.

The 'Hearse Queen' likes her ride

9:15:42 AM CDT - Thursday, September 09, 2004

By Melissa Lacey

Life is too short to drive a boring car. That's Glenda Campbell's motto. And if you saw her collection of cars, you'd know why.

Glenda Campbell
While Glenda Campbell loves driving a hearse, she and her husband, Steve, also own a 2004 Mini Cooper along with their four hearses, a Corvette, a Thunderbird and two Harleys.

Photo by Inside WSU

Campbell is office manager in the Computer Aided Three-Dimensional Interactive Applications (CATIA) lab in the National Institute for Aviation Research. She handles administrative duties like paperwork, class enrollment and phone inquiries, and has done so since 1996.

And every day for the past year-and-a-half, Campbell has driven a blue 1988 Buick LeSabre Superior hearse to WSU.

"It's like driving the biggest station wagon you can imagine," she says. "Hearses handle beautifully and ride like a dream."

She and her husband, Steve, like hearses so much they own four.

"We have always driven big cars," says Campbell, citing a previously owned 1973 Cadillac limousine, for example. "We've always liked and been interested in hearses. It was just a natural progression."

It all started one Sunday about four years ago when the Campbells spotted a 1991 maroon Mercury hearse for sale at K-15 Auto in Derby.

"We turned around and went back to look at it," she says. It was a first-call service car, the kind used to pick up bodies and take them to funeral homes.

"We bought it a couple days later," she says.

First-call cars are typically converted station wagons that also can be used as backup hearses or for carrying flowers. They are the workhorse of the funeral industry, says Campbell. Traditional hearses only carry caskets and are well-kept, with lower miles.

That hearse is no longer part of the Campbells' collection. It was totaled in their driveway when another car rammed into it after skidding on some snow and ice. But the mishap didn't deter the Campbells. In addition to her Buick, the couple owns a 23-foot 1973 gray Cadillac Miller Meteor, a white 1976 Cadillac S & S and a black 1983 Mercury Thacker another first-call car.

"The Mercury is my husband's work car," she says. He uses it to haul tools, wood, lawn equipment, whatever. "It's just like a truck."

Glenda Campbell
Glenda Campbell drives her 1988 Buick LeSabre Superior hearse every day to work at WSU.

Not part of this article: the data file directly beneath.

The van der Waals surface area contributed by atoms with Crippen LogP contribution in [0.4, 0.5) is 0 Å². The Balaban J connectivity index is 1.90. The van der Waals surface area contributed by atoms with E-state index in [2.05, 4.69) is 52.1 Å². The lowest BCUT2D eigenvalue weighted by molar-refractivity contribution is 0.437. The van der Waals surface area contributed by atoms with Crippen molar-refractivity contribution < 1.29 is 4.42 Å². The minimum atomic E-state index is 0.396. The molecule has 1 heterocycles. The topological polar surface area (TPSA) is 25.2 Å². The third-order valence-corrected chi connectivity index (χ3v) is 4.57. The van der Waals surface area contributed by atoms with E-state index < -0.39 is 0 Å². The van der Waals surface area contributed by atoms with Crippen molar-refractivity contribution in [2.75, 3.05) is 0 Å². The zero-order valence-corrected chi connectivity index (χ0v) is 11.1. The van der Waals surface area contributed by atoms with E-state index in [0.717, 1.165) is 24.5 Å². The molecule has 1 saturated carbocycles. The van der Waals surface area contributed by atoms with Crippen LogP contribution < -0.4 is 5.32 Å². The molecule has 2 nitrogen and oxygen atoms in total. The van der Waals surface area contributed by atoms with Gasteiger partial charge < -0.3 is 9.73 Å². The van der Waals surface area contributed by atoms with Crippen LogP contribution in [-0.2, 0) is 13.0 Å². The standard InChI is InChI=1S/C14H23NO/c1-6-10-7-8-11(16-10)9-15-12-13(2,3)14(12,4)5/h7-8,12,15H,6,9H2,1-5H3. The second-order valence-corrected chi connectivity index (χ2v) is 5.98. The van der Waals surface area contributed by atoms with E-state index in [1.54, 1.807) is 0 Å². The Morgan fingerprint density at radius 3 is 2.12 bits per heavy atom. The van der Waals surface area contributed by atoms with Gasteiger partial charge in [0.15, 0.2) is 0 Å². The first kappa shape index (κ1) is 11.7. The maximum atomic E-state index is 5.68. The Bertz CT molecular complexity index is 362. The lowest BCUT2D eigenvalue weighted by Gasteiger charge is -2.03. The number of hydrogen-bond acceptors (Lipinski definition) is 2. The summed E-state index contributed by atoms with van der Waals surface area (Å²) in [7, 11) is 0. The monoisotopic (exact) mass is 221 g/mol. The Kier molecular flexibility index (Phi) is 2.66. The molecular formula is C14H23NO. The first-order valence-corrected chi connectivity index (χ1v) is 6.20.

Photo by Melissa Lacey

Campbell says she and her husband understand that some people do not share the same affinity for hearses that they do, and they have received mixed reactions. When they participated in their first car show two years ago, some people walked by shaking their heads in disapproval. Others were curious.

"People just want to know what it looks like inside," she says. "Some have never seen the inside of a hearse before.

"In no way are we trying to be disrespectful," she adds. "We drive them for the beauty of the car and the fact that they're big and comfortable and you can haul a lot of stuff in them," says Campbell.

Hearse coaches and service cars are typically custom-made, she says. Just like casket interiors, hearses are detailed with elegant upholstery and curtains. Special touches are added by the coach dealers. Ornate objects and images are carved or stitched into the wall panels.

"My white '76 has angels carved on the sides and back door," she says. "It has special upholstery with horse-drawn carriages on it."

Beautiful details aside, some people cannot shake the uneasy feelings they have around hearses. Campbell's own son, Josh, 23, won't ride in a hearse.

"There's a stigma attached," she says. "People ask, 'Don't you think it's creepy?' I say, 'No.' Nobody ever died in a hearse."

Campbell is so comfortable in her hearse that when the weather is mild, she sometimes takes her daily nap in the car in the campus parking lot. There's plenty of room to stretch her 5-foot frame out in the hearse. She just has to be sure to crack a door, since the back of the car has no interior door handles and the windows don't roll down.

Now a part of "the hearse community," the Campbells have made friends with other hearse enthusiasts. An outing last summer brought about one dozen hearses from around the Midwest to Lake Afton for the day. Glenda Campbell received the nickname "Hearse Queen" from that group. The couple even operates a hearse merchandise Web site. The site features T-shirts and earrings for hearse aficionados.

In 2002, the Campbells took their 1973 Cadillac to New Orleans' Halloween festival. Parking a 23-foot hearse would have been a challenge at their French Quarter hotel, but the manager provided a special spot right in front, complete with protective barricades.

"The people in New Orleans love their hearses and appreciate them more than any other city I've ever seen," she says.

In addition to hearses, the Campbells' other nonboring vehicles include a 2004 Mini Cooper, a 1978 Corvette, a 1960 Thunderbird and two Harley-Davidson motorcycles. With all these vehicles, you'd need a big garage, right?

Right. So the Campbells moved into a decommissioned fire station in south Wichita about six months ago. The single bay that once housed a fire engine can now fit two of the longer hearses, two smaller cars and the motorcycles.

So, which model of hearse would Glenda Campbell choose to carry her to her own funeral? Believe it or not, the answer is none. The Campbells both wish to be cremated.

"New Orleans is my favorite place in the world," she says. "If I go first, Steve is to take my ashes to New Orleans and trickle me along Bourbon Street. The way it is down there, they'll never even notice."



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